Privacy is a complex policy issue with a multitude of consumer expectations. These expectations can depend, variously, on age, gender, geography, community, social dynamics and Internet familiarity –as well as on established law and regulation.
In the advertising context, consumer data is a critical component in the delivery of campaigns, messages and offers that are targeted appropriately to consumers’ interests. Advertisers consistently seek to reach consumers effectively while respecting their privacy; they depend on consumer data to ensure relevance and interest and avoid annoyance and clutter. Consumer online data is further necessary for ad agencies and ad service providers to verify ad delivery and audience response as well as validate financial reporting.
Interest-based advertising (often referred to as “online behavioral advertising” or “OBA”) is one such example where ads and offers are delivered based upon interests that have been inferred from consumers’ Web viewing data. Increasingly, this kind of targeted advertising has become the economic foundation upon which so many innovative Websites, Internet services and mobile applications are built. Many small online businesses (“long-tail” publishers) rely heavily on interest-based advertising for their revenue.
The predominantly free content and services that consumers enjoy and expect from the Internet today are subsidized mostly or entirely by online advertising. Yet misunderstanding of legitimate online data use for advertising purposes has resulted in increased consumer anxiety over privacy protection. And regulators, advocates and policy makers have seized upon the issue.
The 4A’s believes strongly that legislation is ill-equipped to address consumer privacy concerns in such a fast-developing environment as the Internet. Since 2009, we have served as a founding member of the Digital Advertising Alliance (DAA) a consortium of national advertising and marketing trade associations committed to ensuring consumer privacy protection in interest-based advertising:
• The DAA Self-regulatory Program remains the industry standard framework for consumers to exercise privacy choice. Millions of consumers have participated in this program through the ubiquitous “Ad Choices” icon that appears in interest-based ads all across the Web. These consumers actively exercise choice on the advertising uses of their online data through the DAA program.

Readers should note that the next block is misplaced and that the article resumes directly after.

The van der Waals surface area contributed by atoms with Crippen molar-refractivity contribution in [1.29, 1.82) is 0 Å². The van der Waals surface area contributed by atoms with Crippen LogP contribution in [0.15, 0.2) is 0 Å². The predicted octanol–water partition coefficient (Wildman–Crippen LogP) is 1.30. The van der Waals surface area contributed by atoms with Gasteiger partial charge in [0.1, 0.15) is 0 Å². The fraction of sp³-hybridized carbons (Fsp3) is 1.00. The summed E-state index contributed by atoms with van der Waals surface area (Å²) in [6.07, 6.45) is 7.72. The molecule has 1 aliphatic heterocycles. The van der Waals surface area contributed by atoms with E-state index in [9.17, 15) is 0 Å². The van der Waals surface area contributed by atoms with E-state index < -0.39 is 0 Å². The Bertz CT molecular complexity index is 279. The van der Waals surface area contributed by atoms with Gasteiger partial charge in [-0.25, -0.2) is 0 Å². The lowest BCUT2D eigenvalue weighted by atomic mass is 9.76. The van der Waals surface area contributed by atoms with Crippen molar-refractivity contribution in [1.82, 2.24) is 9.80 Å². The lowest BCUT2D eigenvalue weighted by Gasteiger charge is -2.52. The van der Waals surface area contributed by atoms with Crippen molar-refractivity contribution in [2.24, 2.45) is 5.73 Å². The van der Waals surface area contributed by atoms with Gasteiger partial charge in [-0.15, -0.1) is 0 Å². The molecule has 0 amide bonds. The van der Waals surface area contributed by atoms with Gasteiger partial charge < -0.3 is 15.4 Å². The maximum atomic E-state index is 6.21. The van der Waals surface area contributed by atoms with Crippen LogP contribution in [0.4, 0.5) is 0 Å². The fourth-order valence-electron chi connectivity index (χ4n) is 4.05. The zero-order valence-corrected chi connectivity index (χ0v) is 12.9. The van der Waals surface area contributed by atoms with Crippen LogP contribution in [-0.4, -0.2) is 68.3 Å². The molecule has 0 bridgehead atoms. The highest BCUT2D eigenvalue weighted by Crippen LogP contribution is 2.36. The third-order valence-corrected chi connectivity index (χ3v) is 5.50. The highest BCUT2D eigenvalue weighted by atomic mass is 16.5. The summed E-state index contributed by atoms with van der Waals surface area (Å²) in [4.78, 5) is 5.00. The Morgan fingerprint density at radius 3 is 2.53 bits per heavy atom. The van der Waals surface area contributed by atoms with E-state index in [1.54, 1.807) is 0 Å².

• Your Ad Choices, a Website and companion ad campaign spearheaded by the 4A’s and created by 4A’s member MRM McCann, is the most comprehensive consumer education effort ever undertaken by industry on the topic of interest-based advertising. This program offers useful, understandable language that helps consumers make more informed choices about the advertising they receive.
• The DAA program now includes several hundred participant advertising companies including the top 15 advertising networks online. Over 1 trillion “AdChoices” icons are served across the Web each month
• The Council of Better Business Bureaus, the accountability arm of the DAA program, has brought 19 enforcement actions against companies who have failed to comply with the DAA self-regulatory principles. Each of these companies has been brought proactively back into program compliance.
• DAA expanded online advertising self-regulation globally through the recent formation of the European Interactive Digital Advertising Alliance (E-DAA). The E-DAA has already engaged more than 200 companies across Europe. This effort will soon extend to North America with the launch of DAA-Canada in the Fall of 2013
Current 4A's Advocacy
The 4A’s is actively representing member concerns in the ongoing debate around the so-called “Do-Not-Track” (DNT) debate in Web browser technology. This 4A’s Member Bulletin explains what the 4A’s, in coordination with other industry groups, is doing to better inform stakeholders and to oppose efforts that are counter-productive to the established DAA self-regulatory program. This includes representing 4A’s as a member of the World Wide Web Consortium (W3C) working group reviewing this issue.
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